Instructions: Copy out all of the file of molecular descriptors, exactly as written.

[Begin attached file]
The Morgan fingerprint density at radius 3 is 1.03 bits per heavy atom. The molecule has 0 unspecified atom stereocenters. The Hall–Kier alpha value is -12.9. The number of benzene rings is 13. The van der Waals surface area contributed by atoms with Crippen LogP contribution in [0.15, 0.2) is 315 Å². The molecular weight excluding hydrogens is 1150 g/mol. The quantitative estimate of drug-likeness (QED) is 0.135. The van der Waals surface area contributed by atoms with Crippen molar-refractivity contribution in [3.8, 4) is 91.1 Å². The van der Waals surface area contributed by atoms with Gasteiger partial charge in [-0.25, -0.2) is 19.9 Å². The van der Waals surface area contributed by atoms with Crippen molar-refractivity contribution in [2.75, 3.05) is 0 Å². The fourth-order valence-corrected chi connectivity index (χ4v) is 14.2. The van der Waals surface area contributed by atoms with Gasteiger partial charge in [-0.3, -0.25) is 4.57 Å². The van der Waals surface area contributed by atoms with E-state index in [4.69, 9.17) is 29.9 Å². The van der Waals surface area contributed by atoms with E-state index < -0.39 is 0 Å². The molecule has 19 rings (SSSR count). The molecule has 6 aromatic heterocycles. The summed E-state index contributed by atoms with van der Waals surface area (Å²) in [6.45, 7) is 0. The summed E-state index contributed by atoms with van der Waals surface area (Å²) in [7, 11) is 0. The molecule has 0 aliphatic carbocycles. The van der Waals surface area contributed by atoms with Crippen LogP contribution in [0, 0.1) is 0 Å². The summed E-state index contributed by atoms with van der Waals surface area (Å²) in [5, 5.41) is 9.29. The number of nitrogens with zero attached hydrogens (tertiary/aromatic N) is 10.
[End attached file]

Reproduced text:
The Morgan fingerprint density at radius 3 is 1.03 bits per heavy atom. The molecule has 0 unspecified atom stereocenters. The Hall–Kier alpha value is -12.9. The number of benzene rings is 13. The van der Waals surface area contributed by atoms with Crippen LogP contribution in [0.15, 0.2) is 315 Å². The molecular weight excluding hydrogens is 1150 g/mol. The quantitative estimate of drug-likeness (QED) is 0.135. The van der Waals surface area contributed by atoms with Crippen molar-refractivity contribution in [3.8, 4) is 91.1 Å². The van der Waals surface area contributed by atoms with Gasteiger partial charge in [-0.25, -0.2) is 19.9 Å². The van der Waals surface area contributed by atoms with Crippen molar-refractivity contribution in [2.75, 3.05) is 0 Å². The fourth-order valence-corrected chi connectivity index (χ4v) is 14.2. The van der Waals surface area contributed by atoms with Gasteiger partial charge in [-0.3, -0.25) is 4.57 Å². The van der Waals surface area contributed by atoms with E-state index in [4.69, 9.17) is 29.9 Å². The van der Waals surface area contributed by atoms with E-state index < -0.39 is 0 Å². The molecule has 19 rings (SSSR count). The molecule has 6 aromatic heterocycles. The summed E-state index contributed by atoms with van der Waals surface area (Å²) in [6.45, 7) is 0. The summed E-state index contributed by atoms with van der Waals surface area (Å²) in [7, 11) is 0. The molecule has 0 aliphatic carbocycles. The van der Waals surface area contributed by atoms with Crippen LogP contribution in [0, 0.1) is 0 Å². The summed E-state index contributed by atoms with van der Waals surface area (Å²) in [5, 5.41) is 9.29. The number of nitrogens with zero attached hydrogens (tertiary/aromatic N) is 10.